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Maggie Haberman interviewed President Trump in the Oval Office along with Peter Baker, The Times’s chief White House correspondent (right), and A. G. Sulzberger, our publisher (third from right).CreditTom Brenner for The New York Times

What are three significant differences you’ve noted between the current administration and President Obama’s? Are there any similarities?
— Joan Vohl Hamilton, South Hadley, Mass.

I didn’t cover the Obama administration day to day the way I do the Trump administration, so it’s a little hard to list three specific differences. I would say, generally, that the Obama administration complained about media coverage a lot more than people realize. All presidents and their aides do, but the volume was quite high. I think on the issue of leak hunts, the two administrations have some similarities. And, to some extent, the two presidents have similarities in how they have approached foreign policy.

But there are major differences.

The Obama White House generally had a lot more respect for traditions, as well as for concerns about how perceptions matter in governing.

Obama was also much more conscious of trying to preserve the institution of the presidency and the norms and laws around it. Trump has flouted or broken almost every norm that exists, and, according to watchdogs, several aides have violated the Hatch Act, which prohibits federal employees from engaging in political activities while they are on the job.

And the Trump White House has done what it can to ignore Congress as an independent branch of government.

What is the value of Twitter to a journalist? Is it worth all the vitriol coming at you?
Phyllis Greenbaum, Columbia, Md.

This is a great question, for which I don’t have a great answer. I was one of the biggest Twitter scolds in the 2012 campaign, which is the first one where it was in wide use.

I think it makes everything look flat and small and the same. It’s hard to differentiate a significant story from a quote, and the context is all gone.

We now have a president who uses it a primary means of communication, so journalists who cover him don’t really have the luxury of staying off it, and I have tried.

But we could all be better on Twitter, especially me. I have gotten into needless fights that have made me come off poorly, or made people question my intent, and I deeply regret those moments.

How do you call yourself an independent journalist when your mother is connected with the Kushner family and you’re writing an “insider” account of the White House to publish for profit?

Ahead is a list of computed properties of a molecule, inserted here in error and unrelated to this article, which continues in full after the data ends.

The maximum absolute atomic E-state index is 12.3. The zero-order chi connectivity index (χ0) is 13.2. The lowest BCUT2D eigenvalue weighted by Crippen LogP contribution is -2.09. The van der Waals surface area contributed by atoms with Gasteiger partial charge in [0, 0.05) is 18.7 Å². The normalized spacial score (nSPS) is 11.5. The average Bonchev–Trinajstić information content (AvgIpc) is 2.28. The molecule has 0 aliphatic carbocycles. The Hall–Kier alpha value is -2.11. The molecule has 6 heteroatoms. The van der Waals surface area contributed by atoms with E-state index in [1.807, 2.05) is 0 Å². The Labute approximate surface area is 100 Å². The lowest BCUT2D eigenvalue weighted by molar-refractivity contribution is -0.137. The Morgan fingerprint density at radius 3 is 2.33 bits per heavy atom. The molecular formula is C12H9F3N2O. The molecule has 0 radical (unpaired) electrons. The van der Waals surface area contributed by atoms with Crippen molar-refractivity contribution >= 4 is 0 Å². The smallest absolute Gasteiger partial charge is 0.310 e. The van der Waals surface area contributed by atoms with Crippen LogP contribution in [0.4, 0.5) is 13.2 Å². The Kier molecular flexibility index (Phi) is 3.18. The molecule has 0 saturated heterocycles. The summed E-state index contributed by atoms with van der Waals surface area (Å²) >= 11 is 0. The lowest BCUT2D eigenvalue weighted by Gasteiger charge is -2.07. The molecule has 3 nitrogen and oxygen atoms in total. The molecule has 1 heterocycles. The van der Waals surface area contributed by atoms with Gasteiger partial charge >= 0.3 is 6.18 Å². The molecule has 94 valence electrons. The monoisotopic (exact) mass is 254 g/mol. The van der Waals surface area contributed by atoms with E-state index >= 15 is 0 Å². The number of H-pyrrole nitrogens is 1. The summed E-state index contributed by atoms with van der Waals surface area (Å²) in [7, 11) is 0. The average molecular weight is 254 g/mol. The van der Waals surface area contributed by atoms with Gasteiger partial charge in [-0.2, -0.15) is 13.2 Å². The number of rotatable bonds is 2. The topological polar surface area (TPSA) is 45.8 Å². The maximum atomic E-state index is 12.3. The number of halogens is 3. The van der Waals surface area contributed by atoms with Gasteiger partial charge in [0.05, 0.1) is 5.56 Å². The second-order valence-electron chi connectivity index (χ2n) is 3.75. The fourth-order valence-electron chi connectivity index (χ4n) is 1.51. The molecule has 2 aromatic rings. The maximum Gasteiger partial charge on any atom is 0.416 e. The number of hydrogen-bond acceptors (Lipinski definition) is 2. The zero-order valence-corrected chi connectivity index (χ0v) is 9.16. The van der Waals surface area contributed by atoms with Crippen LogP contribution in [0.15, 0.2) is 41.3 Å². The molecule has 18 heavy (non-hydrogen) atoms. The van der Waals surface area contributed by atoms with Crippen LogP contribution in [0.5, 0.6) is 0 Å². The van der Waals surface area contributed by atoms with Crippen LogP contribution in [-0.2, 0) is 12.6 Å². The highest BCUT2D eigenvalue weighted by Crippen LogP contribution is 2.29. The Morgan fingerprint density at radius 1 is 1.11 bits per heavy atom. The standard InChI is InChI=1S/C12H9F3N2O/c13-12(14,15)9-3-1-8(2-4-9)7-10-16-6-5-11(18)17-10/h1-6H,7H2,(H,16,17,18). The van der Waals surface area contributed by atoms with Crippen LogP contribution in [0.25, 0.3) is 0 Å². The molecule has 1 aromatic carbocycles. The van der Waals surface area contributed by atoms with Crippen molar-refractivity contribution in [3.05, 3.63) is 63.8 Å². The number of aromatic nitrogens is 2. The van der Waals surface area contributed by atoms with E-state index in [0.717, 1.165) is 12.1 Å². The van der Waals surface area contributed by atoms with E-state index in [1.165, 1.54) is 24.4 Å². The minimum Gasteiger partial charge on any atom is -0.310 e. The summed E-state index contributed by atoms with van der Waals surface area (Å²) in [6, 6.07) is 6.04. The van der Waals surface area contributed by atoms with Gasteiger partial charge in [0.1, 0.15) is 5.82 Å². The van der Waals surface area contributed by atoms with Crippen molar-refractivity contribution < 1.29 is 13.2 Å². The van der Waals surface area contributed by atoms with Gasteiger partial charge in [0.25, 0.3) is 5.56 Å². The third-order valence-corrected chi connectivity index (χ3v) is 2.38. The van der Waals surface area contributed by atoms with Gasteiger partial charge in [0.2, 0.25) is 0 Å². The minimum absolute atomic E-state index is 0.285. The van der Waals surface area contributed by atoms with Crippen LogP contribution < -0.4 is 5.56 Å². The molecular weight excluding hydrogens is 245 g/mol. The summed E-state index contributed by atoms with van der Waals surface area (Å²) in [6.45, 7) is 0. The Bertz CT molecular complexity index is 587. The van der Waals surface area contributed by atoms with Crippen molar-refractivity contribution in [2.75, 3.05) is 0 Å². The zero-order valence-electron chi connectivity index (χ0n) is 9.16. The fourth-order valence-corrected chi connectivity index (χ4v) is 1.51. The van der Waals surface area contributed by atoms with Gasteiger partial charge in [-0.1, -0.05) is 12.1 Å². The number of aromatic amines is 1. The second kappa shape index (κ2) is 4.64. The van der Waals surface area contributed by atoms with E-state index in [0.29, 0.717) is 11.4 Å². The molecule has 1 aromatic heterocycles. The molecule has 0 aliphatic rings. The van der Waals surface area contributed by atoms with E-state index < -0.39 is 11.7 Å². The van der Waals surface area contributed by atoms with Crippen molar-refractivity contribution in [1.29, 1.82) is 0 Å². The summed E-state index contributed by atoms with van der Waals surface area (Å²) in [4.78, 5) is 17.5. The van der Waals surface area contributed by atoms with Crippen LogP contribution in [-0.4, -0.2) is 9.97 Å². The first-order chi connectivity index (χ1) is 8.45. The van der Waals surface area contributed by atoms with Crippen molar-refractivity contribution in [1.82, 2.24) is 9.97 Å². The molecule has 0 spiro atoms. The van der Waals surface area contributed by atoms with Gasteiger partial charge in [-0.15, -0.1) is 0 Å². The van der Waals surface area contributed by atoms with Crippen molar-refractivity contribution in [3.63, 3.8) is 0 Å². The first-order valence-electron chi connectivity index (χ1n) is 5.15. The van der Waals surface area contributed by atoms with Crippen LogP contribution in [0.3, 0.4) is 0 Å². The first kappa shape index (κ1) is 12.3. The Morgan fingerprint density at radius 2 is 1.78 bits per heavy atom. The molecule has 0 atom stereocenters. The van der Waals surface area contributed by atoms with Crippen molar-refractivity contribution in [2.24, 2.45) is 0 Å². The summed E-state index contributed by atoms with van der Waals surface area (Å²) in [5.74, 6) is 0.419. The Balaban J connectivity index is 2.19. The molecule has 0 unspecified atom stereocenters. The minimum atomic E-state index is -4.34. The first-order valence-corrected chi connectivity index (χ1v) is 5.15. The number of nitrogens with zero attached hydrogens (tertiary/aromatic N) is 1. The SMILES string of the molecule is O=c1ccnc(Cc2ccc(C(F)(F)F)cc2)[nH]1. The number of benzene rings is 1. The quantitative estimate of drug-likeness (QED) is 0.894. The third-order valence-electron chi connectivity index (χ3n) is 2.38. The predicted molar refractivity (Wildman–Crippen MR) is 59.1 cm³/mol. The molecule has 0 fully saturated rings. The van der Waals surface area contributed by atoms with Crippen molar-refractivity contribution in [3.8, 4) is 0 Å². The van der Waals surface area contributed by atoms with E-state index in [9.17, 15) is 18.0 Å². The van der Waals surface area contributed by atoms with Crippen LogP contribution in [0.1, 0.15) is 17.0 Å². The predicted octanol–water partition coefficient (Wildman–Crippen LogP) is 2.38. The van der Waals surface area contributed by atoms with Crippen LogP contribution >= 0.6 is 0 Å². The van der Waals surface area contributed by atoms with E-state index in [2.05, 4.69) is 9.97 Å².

— Dick Ainsworth

There’s been a persistent and false conspiracy floated on the internet about my mother and the Kushners.

For 40 years, my mother has worked for a very large public relations firm in New York, which has represented a pretty broad range of clients over the years. The firm represented the Kushners at one point, including, to my knowledge, during their purchase of a paper called The New York Observer. The firm stopped representing the family in 2011, according to what I have read. I know nothing of the details about their representation of the Kushners beyond those facts.

My mother is not connected to the family in any way, other than working for the firm that represented them almost a decade ago.

I am no longer writing the book that I was under contract to write.

Describe a typical day.
— Annie Bennett, Seattle, Wash.

All of the days are a blur at this point, but they’re generally a combination of a series of phone calls in the morning, a source lunch and then working into the evening. The news cycle just moves so fast now that there isn’t much downtime. Some days I don’t write any stories; other days I am involved in three.

I generally travel to Washington, D.C., a few times a month.

Please briefly explain how you manage to do such an emotionally and professionally demanding job while you are the mother of three children. This not a criticism on my part. I am awed by your responsibilities and (as a one-time working mother of two) I’d like to hear your various strategies!
— Mitsi Wagner, Cleveland, Ohio

The last four years have been very hard on my children, and I am trying to carve out as much time for each of them as I can. It means putting down my phone as much as possible and being present for them.

I don’t have any great explanation for it. I often tell people that I feel like I did when I had a newborn for the first time, and life felt like one long day.

What tips and thoughts do you have for young aspiring journalists?
— Kyle J. Mullins, St. Petersburg, Fla.

On tips, get coffee with anyone who wants to meet with you. Try to be the last person still working when others have gone home. Work hard never to get beat on a story. And remember that this is an incredibly important job, and one that is unlike any other.